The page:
Corruption Allegation: Jonathan Accuses Cameron of Telling Lies

Former President Goodluck Jonathan on Saturday said the claim of a former British Prime Minister, David Cameron, was untrue, that he refused international help with the rescue of the kidnapped Chibok girls was untrue.
Cameron, had, in his new book, For the Record, accused Jonathan and the Nigerian Government, which Jonathan then headed, of corruption and rejecting the help of the British Government in rescuing the Chibok Girls, who were kidnapped on April 14, 2014.
The former president in his response said it was quite sad that Cameron would say such, adding that nothing of such ever occurred.
He stated that as the then  President of Nigeria, he not only wrote letters to Cameron, but also wrote to the then United States President, Mr. Barrack Obama, and the then French President, Mr. François Hollande, as well as the Israeli Prime Minister, Mr.Benjamin Netanyahu, appealing to them for help in rescuing the Chibok girls.
He said, “How could I write to appeal for help and then reject the very thing I appealed for?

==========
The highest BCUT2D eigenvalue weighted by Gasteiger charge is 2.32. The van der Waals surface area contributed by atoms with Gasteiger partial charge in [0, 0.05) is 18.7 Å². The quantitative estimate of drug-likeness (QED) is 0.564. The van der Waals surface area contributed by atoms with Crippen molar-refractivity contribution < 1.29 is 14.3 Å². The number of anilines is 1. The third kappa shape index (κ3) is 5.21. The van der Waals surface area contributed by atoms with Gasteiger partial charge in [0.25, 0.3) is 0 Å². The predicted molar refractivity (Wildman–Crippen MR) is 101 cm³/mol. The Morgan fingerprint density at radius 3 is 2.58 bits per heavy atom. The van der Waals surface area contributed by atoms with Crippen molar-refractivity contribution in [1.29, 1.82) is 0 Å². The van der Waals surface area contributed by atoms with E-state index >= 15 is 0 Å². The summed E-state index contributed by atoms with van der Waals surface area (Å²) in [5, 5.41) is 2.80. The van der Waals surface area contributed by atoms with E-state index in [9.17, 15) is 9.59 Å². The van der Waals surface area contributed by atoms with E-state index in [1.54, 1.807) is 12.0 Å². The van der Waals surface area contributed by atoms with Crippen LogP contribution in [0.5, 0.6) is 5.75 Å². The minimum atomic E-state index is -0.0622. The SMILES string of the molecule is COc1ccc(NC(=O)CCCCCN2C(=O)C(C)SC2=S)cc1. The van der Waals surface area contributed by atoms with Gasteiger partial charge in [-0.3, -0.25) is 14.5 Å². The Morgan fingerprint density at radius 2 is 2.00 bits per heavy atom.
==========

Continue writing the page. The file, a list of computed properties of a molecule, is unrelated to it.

“Also, history contradicts Mr Cameron. On March 8, 2012, when the same Boko Haram-linked terrorists abducted a British expatriate named Chris McManus, along with an Italian hostage Franco Lamolinara, in Sokoto, I, as Nigerian President, personally authorised  rescue effort by members of the British military Special Boat Service supported by officers and men of the Nigerian Army, to free the abducted men.”

He added, “So having set a precedent like that, why would I reject British help in rescuing the Chibok Girls, if it was offered?
“I also authorised the secret deployment of troops from the United Kingdom, the United States and Israel as a result of the Chibok incident, so how Mr. Cameron could say this with a straight face beats me.
“Moreover, on March 8, 2017, the British Government of former Prime Minister, Theresa May, in a widely circulated press statement, debunked this allegation and said there was no truth in it after Mr. Cameron had made similar statements to the Observer of the United Kingdom.”
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